Patterns of Care Received by Women With Breast Cancer Living in Affluent and Deprived Areas

Macleod, Una Margaret (2000) Patterns of Care Received by Women With Breast Cancer Living in Affluent and Deprived Areas. PhD thesis, University of Glasgow.

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Abstract

Breast cancer occurs less commonly in socio-economically deprived women than in affluent women. Following diagnosis however, deprived women have poorer survival rates from breast cancer. Previous research suggests that their poorer survival is not due to the stage of the cancer at time of presentation. If poorer outcomes are not due to more advanced stage of disease at time of presentation alternative explanations are that the difference may be due to variations in treatment or host response mechanisms or environmental factors. The research described in this thesis explores whether the known poorer survival of deprived women is related to the care they receive for breast cancer from the National Health Service. The process of care is described from presentation through referral, treatment and follow up, and comparison is made between patterns of care received by affluent and deprived women. Patterns of care were described and compared by means of a three phase study: hospital records data collection, general practice records data collection and a postal questionnaire study. The review of case records in hospital and general practice produced data regarding diagnosis, delays, surgical and oncological treatment and follow-up in primary and secondary care. The postal questionnaire to patients provided further information on health status, current anxieties, sources of information about breast cancer, help seeking behaviour and life style changes as a result of a diagnosis with breast cancer. The process of care is investigated for women diagnosed with breast cancer in 1992 and 1993 in the most affluent and deprived areas in Greater Glasgow Health Board. The data presented in this thesis show that women from affluent and deprived areas received similar surgical and oncological care and had the same access to services. Previous studies, which showed no relationship between stage at presentation and deprivation, are challenged by data demonstrating a greater proportion of advanced and metastatic presentations in women from deprived areas compared to women from affluent areas. Evidence from all three phases of data collection (hospital records data collection, general practice records data collection, questionnaire study) point to women from deprived areas experiencing greater physical and psychological co-morbidity than those from affluent areas. Women from deprived areas were admitted to hospital for conditions not related to breast cancer more often than women from affluent areas. Although an increase in consultations with GPs were seen for all women, this increase was greater for deprived women. Deprived women had poorer SF-36 scores indicating greater psychological morbidity several years after diagnosis and reported greater anxiety than affluent women regarding health problems unrelated to breast cancer. Women living in deprived areas also expressed a greater degree of anxiety than women living in affluent areas about financial and family problems. These indications of greater co-morbidity may help to explain the poorer survival of deprived women with breast cancer. This study produces evidence that the National Health Service in Glasgow delivered health care equitably to affluent and deprived women with breast cancer in 1992 and 1993. The presence of other co-existing physical and psychological morbidities in the context of greater social adversity may explain the known poorer survival of deprived women with breast cancer.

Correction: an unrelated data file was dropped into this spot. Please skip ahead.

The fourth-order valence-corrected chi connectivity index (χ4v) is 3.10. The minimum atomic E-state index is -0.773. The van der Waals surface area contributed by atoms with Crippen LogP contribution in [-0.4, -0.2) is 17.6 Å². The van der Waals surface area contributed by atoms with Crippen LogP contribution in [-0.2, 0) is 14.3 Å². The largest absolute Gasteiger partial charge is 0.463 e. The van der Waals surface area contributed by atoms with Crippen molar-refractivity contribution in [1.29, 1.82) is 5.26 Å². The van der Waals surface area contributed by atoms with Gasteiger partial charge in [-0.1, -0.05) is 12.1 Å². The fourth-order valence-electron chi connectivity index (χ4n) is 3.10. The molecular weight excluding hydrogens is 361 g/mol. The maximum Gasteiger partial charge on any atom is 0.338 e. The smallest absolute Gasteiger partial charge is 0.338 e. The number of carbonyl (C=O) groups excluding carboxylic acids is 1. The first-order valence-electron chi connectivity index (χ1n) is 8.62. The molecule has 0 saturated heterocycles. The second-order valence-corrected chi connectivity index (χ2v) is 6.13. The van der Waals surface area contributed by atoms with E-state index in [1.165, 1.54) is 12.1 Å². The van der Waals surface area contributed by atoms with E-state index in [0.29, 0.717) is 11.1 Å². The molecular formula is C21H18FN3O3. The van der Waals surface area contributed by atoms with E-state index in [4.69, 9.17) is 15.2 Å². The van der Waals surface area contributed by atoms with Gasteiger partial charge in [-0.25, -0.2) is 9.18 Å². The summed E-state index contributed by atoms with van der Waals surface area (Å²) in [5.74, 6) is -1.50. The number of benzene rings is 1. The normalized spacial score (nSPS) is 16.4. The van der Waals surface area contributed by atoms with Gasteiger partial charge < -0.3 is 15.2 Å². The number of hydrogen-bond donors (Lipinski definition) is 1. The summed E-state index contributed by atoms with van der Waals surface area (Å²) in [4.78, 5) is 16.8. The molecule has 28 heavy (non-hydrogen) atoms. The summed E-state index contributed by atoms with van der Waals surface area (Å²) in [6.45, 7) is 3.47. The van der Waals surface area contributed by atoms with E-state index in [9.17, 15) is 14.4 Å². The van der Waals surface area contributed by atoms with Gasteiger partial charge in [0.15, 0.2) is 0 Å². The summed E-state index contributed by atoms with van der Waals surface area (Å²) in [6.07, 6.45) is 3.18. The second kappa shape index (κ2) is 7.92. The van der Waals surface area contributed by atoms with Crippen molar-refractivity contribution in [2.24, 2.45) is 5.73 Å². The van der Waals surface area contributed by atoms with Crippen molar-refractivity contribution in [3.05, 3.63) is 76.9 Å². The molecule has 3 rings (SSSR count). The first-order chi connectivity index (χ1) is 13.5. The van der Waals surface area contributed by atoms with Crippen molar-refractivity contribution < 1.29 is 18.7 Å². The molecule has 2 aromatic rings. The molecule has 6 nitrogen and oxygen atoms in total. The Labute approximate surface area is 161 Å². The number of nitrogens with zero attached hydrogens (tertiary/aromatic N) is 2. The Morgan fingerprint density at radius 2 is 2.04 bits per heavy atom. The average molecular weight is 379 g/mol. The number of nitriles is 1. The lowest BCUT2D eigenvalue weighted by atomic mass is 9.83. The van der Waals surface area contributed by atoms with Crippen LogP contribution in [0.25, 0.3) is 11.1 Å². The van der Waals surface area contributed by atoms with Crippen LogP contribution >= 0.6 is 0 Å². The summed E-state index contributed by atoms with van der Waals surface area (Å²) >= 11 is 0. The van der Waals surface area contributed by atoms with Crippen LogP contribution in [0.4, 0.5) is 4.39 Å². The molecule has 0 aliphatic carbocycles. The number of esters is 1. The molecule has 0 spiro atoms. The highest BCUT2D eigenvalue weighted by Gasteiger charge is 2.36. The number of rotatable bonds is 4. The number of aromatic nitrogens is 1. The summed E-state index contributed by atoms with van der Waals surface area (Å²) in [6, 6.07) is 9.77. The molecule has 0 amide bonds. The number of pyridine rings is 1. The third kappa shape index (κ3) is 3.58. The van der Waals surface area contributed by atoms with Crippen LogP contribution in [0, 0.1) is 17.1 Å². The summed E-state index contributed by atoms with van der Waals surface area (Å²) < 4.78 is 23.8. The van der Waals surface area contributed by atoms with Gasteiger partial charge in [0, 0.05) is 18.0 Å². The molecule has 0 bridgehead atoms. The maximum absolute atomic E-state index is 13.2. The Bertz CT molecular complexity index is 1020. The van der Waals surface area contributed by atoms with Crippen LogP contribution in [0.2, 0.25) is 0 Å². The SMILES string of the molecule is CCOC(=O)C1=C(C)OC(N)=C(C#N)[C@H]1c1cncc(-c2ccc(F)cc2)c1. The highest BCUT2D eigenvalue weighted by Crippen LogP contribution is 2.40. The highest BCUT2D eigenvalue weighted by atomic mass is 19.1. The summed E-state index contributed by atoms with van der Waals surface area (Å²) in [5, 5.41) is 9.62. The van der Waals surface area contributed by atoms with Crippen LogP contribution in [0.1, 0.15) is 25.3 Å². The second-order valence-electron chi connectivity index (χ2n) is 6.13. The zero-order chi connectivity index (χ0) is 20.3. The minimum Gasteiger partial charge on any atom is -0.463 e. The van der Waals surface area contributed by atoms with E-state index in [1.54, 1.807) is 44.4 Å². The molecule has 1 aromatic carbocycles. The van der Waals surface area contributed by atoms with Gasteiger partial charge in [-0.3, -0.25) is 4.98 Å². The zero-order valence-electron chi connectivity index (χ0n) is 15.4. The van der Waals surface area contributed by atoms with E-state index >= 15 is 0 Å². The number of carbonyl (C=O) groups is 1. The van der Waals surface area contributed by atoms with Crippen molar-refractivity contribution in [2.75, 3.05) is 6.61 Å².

Item Type: Thesis (PhD)
Qualification Level: Doctoral
Additional Information: Adviser: Graham Watt
Keywords: Public health, Health care management
Date of Award: 2000
Depositing User: Enlighten Team
Unique ID: glathesis:2000-76145
Copyright: Copyright of this thesis is held by the author.
Date Deposited: 19 Dec 2019 09:15
Last Modified: 19 Dec 2019 09:15
URI: http://theses.gla.ac.uk/id/eprint/76145

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